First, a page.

I’ve yet to meet a single author who relished the opportunity (or even considered it an ‘opportunity’ as opposed to a potentially Sisyphean endeavor) to take their novel, sporting tens of thousands of carefully considered and curated words, and boil it down to that dreaded, almost diseased-sounding entity—the synopsis. They’re probably just a bitch to write—packing a jet plane’s worth of luggage into one of those adorable “seats one person and a wallet” mini-cars you see driving around town nowadays—but there’s also that common complaint, the artist’s soul screaming at the idea of compartmentalizing the richness of his or her story and its themes and its epic, path-of-an-intercontinental-missile character arcs into a few short paragraphs, so that some time-starved stranger can decide in thirty seconds whether or not it “seems up my alley.” I guess it does sound kind of awful. It might even be straight-up antithetical to the writer’s reason for writing. It’s function over form, that is. Form over function would allow for that cheeky response made famous by some obviously clever writer whose name I’ve forgotten.
“What’s your novel about?”
“It’s about 275 pages.”
It’s been on my mind, though, not only because synopsizing is one of the necessary evils of publishing (and, more to the matter at hand, a necessary evil of writers conferences), but also because I read an impossibly excellent book recently, a novel by Javier Marías, where I feel like the dude in question boiled his story down not to a paragraph or two or three, but to a single sentence (a sentence that now happens to be my favorite of all time).
“How can I know today your face tomorrow?”
And that book, by the way, is called Your Face Tomorrow (it actually belongs to a trilogy, and technically, the first book’s title is Fever and Spear, but it launches the Your Face Tomorrow series. Never mind all that, though. Just read them. They’re totally radical.)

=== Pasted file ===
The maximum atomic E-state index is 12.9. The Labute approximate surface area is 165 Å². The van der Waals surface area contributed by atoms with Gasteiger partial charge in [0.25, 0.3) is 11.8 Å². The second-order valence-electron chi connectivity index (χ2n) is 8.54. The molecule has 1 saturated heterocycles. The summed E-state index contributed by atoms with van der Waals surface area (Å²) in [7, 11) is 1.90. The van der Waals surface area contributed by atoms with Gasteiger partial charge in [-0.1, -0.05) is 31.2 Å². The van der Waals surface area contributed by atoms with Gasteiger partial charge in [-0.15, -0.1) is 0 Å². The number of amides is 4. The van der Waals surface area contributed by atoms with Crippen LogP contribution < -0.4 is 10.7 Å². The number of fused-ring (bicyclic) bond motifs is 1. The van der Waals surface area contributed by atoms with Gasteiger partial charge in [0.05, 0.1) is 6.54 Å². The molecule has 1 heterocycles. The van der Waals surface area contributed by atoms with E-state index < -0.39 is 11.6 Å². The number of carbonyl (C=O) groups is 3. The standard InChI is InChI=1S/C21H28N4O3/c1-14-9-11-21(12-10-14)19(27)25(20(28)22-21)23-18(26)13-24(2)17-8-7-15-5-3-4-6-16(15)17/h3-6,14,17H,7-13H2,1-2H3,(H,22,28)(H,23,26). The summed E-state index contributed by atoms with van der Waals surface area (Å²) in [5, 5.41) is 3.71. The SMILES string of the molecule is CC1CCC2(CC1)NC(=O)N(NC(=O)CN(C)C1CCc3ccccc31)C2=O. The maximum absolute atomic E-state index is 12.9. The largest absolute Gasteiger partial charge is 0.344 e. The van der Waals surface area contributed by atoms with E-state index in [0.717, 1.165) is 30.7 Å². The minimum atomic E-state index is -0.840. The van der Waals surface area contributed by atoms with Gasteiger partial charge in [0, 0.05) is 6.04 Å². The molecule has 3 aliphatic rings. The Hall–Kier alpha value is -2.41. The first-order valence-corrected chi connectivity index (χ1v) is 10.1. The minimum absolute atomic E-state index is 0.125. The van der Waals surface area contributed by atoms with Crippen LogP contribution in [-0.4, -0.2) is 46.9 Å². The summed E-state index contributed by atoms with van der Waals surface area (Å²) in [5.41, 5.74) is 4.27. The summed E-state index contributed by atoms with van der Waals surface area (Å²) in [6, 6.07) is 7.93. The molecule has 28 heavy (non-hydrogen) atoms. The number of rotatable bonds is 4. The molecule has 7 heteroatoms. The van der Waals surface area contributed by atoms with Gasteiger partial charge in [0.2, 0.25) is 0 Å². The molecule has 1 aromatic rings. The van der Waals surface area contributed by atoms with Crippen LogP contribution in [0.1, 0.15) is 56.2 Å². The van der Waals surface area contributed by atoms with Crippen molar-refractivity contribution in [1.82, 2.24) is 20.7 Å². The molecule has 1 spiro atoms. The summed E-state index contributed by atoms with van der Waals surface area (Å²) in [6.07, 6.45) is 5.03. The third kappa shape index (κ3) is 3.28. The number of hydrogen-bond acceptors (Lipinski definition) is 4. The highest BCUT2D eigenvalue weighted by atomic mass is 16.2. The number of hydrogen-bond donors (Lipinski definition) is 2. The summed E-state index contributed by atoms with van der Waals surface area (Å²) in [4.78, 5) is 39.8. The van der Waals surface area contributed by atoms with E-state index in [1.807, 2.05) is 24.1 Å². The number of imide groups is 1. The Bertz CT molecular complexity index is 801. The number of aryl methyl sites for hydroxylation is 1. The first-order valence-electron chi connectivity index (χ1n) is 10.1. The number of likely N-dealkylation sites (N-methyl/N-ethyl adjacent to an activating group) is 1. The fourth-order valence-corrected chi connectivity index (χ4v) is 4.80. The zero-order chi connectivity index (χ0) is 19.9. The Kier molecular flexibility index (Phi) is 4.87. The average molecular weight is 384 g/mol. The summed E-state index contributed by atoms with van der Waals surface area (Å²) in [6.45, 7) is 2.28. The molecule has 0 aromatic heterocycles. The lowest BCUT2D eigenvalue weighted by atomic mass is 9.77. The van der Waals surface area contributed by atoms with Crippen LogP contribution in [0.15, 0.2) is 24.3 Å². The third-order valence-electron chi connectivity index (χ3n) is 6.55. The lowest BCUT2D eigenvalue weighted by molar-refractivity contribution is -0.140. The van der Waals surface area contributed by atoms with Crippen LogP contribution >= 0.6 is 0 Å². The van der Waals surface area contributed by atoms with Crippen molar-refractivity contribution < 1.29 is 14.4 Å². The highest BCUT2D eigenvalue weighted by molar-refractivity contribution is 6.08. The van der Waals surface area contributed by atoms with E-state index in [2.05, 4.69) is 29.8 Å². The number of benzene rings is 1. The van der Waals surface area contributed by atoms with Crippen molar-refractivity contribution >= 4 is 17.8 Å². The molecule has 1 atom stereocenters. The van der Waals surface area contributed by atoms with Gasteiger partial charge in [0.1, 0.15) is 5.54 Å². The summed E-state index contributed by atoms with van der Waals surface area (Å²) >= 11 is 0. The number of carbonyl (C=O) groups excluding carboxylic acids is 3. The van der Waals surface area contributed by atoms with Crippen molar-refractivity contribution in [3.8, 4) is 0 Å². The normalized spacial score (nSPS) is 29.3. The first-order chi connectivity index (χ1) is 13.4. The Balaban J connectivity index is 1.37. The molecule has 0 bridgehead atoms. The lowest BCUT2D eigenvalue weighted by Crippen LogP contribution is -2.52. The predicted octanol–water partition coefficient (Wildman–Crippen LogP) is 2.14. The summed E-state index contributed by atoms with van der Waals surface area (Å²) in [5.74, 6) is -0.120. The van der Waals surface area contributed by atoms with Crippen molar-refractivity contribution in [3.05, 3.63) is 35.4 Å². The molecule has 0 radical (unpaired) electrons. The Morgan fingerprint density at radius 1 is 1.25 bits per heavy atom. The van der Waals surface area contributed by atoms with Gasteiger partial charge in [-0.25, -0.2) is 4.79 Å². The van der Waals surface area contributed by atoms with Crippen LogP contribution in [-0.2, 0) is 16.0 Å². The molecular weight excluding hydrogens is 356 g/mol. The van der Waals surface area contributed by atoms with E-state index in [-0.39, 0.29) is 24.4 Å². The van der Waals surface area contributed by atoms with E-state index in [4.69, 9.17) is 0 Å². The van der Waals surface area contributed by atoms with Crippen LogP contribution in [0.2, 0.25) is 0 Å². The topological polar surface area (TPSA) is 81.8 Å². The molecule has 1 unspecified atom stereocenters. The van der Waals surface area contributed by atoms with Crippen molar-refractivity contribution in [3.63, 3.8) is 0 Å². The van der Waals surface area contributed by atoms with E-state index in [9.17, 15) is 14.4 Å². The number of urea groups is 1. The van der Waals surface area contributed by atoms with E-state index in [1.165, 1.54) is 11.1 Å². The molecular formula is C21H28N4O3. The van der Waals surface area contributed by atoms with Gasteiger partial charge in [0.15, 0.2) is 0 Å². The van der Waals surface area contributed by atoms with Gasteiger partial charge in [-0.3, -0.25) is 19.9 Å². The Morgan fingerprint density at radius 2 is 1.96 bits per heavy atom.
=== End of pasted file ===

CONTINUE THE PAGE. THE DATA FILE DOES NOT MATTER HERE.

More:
I know I’m being sort of abstract here, and that if you showed up to a writers conference with a synopsis that simply read, “How can I know today your face tomorrow?” most agents and editors would either gesture or actually say WTF? But maybe they wouldn’t. Because how awesome is that line? And isn’t it marvelously suggestive of something personal and intimate and interesting and clearly involving the space between one person and another, which is usually what every single story in the universe is about? I would request the BEJEEZUS out of that story if someone handed me that single-sentence-synopsis.
Ultimately, what I’m trying to say is this. Next time you’re facing the task of compressing your heart and soul—that is, your beloved and forever-labored-over novel—into a synopsis, into two or three paragraphs, and you’re bemoaning the artlessness of the exercise, see what happens when you try to compress it down into a single sentence. That sentence is probably already in your novel somewhere. It’s not a line jam-packed with nouns and verbs all racing to suggest the major plot beats in under sixteen seconds, it’s just a line that means what your novel means. Now that, my friends, is an artistic endeavor. And maybe there’s a way to work backwards from that moment, memorize what it feels like to find substance in a single molecule of your many-stranded novel, and transform the act of synopsizing into the art of synopsizing. Until it’s both function and form.